Madero and his vice president Pino Suárez were forced to resign in February 1913, and were assassinated. The counter-revolutionary regime of General Victoriano Huerta came to power, backed by business interests and other supporters of the old order. Huerta remained in power from February 1913 until July 1914, when he was forced out by a coalition of different regional revolutionary forces. When the revolutionaries' attempt to reach political agreement failed, Mexico plunged into a civil war (1914–1915). The Constitutionalist faction under wealthy landowner Venustiano Carranza emerged as the victor in 1915, defeating the revolutionary forces of former Constitutionalist Pancho Villa and forcing revolutionary leader Emiliano Zapata back to guerrilla warfare. Zapata was assassinated in 1919 by agents of President Carranza.

The armed conflict lasted for the most of a decade, until around 1920, and had several distinct phases. Over time the Revolution changed from a revolt against the established order under Díaz to a multi-sided civil war in particular regions, with frequently shifting power struggles among factions in the Mexican Revolution. One major result of the revolution was the dissolution of the Federal Army in 1914, which Francisco Madero had kept intact when he was elected in 1911 and General Huerta used to oust Madero. Revolutionary forces unified against Huerta's reactionary regime defeated the Federal forces. Although the conflict was primarily a civil war, foreign powers that had important economic and strategic interests in Mexico figured in the outcome of Mexico's power struggles. The United States played an especially significant role. Out of Mexico's population of 15 million, the losses were high, but numerical estimates vary a great deal. Perhaps 1.5 million people died; nearly 200,000 refugees fled abroad, especially to the United States.Many scholars consider the promulgation of the Mexican Constitution of 1917 as the end point of the armed conflict. "Economic and social conditions improved in accordance with revolutionary policies, so that the new society took shape within a framework of official revolutionary institutions", with the constitution providing that framework. The period 1920–1940 is often considered to be a phase of the Revolution, as government power was consolidated, the Catholic clergy and institutions were attacked in the 1920s, and the revolutionary constitution of 1917 was implemented.This armed conflict is often characterized as the most important sociopolitical event in Mexico and one of the greatest upheavals of the 20th century; it resulted in an important program of experimentation and reform in social organization. The revolution committed the resulting political regime with "social justice", until Mexico underwent a neoliberal reform process that started in the 1980s.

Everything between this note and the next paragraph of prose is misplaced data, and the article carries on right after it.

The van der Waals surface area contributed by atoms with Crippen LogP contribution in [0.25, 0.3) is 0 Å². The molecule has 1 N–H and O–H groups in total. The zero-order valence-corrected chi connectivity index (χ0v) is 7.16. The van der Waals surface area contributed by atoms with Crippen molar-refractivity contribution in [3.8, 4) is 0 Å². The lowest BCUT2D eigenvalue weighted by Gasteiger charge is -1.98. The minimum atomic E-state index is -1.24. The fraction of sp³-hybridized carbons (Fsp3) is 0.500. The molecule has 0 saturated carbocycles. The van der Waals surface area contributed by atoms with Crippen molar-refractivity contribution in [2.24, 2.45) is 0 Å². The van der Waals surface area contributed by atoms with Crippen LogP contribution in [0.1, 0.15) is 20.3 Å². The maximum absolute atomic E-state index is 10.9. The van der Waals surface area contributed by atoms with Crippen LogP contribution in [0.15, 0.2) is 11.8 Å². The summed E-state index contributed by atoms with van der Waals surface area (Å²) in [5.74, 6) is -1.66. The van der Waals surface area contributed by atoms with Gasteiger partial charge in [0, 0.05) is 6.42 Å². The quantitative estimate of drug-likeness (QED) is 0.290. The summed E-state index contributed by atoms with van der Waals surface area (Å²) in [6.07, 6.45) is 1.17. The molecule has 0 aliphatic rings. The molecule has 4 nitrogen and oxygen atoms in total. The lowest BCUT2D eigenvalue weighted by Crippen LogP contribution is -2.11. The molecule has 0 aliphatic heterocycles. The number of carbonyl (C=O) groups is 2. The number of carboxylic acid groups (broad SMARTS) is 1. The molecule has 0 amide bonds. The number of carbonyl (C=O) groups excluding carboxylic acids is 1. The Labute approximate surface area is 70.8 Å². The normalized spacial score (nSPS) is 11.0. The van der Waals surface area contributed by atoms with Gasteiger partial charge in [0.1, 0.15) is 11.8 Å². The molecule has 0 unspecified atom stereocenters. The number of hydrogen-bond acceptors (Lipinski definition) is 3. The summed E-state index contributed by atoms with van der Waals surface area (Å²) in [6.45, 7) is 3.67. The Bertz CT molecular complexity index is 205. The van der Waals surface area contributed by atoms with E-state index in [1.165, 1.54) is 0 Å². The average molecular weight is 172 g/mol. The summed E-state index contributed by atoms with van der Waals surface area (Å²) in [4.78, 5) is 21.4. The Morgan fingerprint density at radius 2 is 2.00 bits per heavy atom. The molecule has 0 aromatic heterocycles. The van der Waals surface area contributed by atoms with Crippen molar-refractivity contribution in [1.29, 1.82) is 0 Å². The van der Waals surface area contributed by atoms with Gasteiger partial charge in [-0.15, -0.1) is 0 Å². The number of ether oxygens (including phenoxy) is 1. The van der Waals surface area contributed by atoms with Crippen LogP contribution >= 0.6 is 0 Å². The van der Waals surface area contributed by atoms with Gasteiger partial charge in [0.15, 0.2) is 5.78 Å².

Paz de la Huerta

María de la Paz Elizabeth Sofía Adriana de la Huerta y Bruce (born September 3, 1984), known by her stage name Paz de la Huerta [pas de la ˈweɾ.ta], is an American actress and model. De la Huerta is notable for her roles in the films The Cider House Rules (1999), A Walk to Remember (2002), Choke (2008), Enter the Void (2009), Nurse 3D (2013) and as Lucy Danziger in the HBO drama series Boardwalk Empire.

Santa María de Huerta

Santa María de Huerta is a municipality located in the Campo de Gómara comarca, Province of Soria, Castile and León, Spain. According to the 2004 census (INE), the municipality has a population of 419 inhabitants.

Victoriano Huerta

José Victoriano Huerta Márquez (Spanish pronunciation: [biktoˈɾjano ˈweɾta]; 22 December 1850 – 13 January 1916) was a Mexican military officer and 35th President of Mexico.

After a military career under President Porfirio Díaz, Huerta became a high-ranking officer under pro-democracy President Francisco I. Madero during the first phase of the Mexican Revolution. In 1913 Huerta led a conspiracy against Madero, who entrusted him to control a minor revolt in Mexico City, deposing and assassinating Madero, his brother and Vice President Pino Suarez. This maneuver is called La Decena Tragica, the Ten Tragic Days. The Huerta regime was immediately opposed by revolutionary forces, plunging the nation into a civil war. He was forced to resign and flee the country in 1914, only 17 months into his presidency, after the federal army collapsed. While attempting to intrigue with German spies in the US during World War I, Huerta was arrested in 1915 and died in U.S. custody.

His supporters were known as Huertistas during the Mexican Revolution. He is still vilified by modern-day Mexicans, who generally refer to him as El Chacal ("The Jackal") or El Usurpador ("The Usurper"). Barbara W. Tuchman described him as "a pure-blooded Indian with a flat nose, a bullet head, a sphinx's eyes behind incongruous spectacles, and a brandy bottle never far from hand. Wily, patient, laconic, and rarely sober."